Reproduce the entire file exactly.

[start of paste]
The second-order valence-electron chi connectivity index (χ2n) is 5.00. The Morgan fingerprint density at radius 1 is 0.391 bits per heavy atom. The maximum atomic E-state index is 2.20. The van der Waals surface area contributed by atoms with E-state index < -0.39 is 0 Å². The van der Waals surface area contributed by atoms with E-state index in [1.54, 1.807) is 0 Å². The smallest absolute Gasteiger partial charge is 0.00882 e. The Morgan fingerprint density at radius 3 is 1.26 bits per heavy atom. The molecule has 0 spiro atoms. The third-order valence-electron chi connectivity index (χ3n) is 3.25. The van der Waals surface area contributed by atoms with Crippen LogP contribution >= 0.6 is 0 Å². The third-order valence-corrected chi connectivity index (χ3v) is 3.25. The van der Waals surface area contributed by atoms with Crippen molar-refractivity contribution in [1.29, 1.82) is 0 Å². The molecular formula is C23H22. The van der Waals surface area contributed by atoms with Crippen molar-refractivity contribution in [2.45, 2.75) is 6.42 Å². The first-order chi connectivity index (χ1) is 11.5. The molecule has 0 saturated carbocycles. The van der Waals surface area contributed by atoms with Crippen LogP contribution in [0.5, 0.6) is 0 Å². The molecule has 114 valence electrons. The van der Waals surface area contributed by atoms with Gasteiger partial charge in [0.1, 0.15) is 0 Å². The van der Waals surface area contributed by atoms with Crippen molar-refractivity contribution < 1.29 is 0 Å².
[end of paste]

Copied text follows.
The second-order valence-electron chi connectivity index (χ2n) is 5.00. The Morgan fingerprint density at radius 1 is 0.391 bits per heavy atom. The maximum atomic E-state index is 2.20. The van der Waals surface area contributed by atoms with E-state index < -0.39 is 0 Å². The van der Waals surface area contributed by atoms with E-state index in [1.54, 1.807) is 0 Å². The smallest absolute Gasteiger partial charge is 0.00882 e. The Morgan fingerprint density at radius 3 is 1.26 bits per heavy atom. The molecule has 0 spiro atoms. The third-order valence-electron chi connectivity index (χ3n) is 3.25. The van der Waals surface area contributed by atoms with Crippen LogP contribution >= 0.6 is 0 Å². The third-order valence-corrected chi connectivity index (χ3v) is 3.25. The van der Waals surface area contributed by atoms with Crippen molar-refractivity contribution in [1.29, 1.82) is 0 Å². The molecular formula is C23H22. The van der Waals surface area contributed by atoms with Crippen molar-refractivity contribution in [2.45, 2.75) is 6.42 Å². The first-order chi connectivity index (χ1) is 11.5. The molecule has 0 saturated carbocycles. The van der Waals surface area contributed by atoms with Crippen LogP contribution in [0.5, 0.6) is 0 Å². The molecule has 114 valence electrons. The van der Waals surface area contributed by atoms with Gasteiger partial charge in [0.1, 0.15) is 0 Å². The van der Waals surface area contributed by atoms with Crippen molar-refractivity contribution < 1.29 is 0 Å².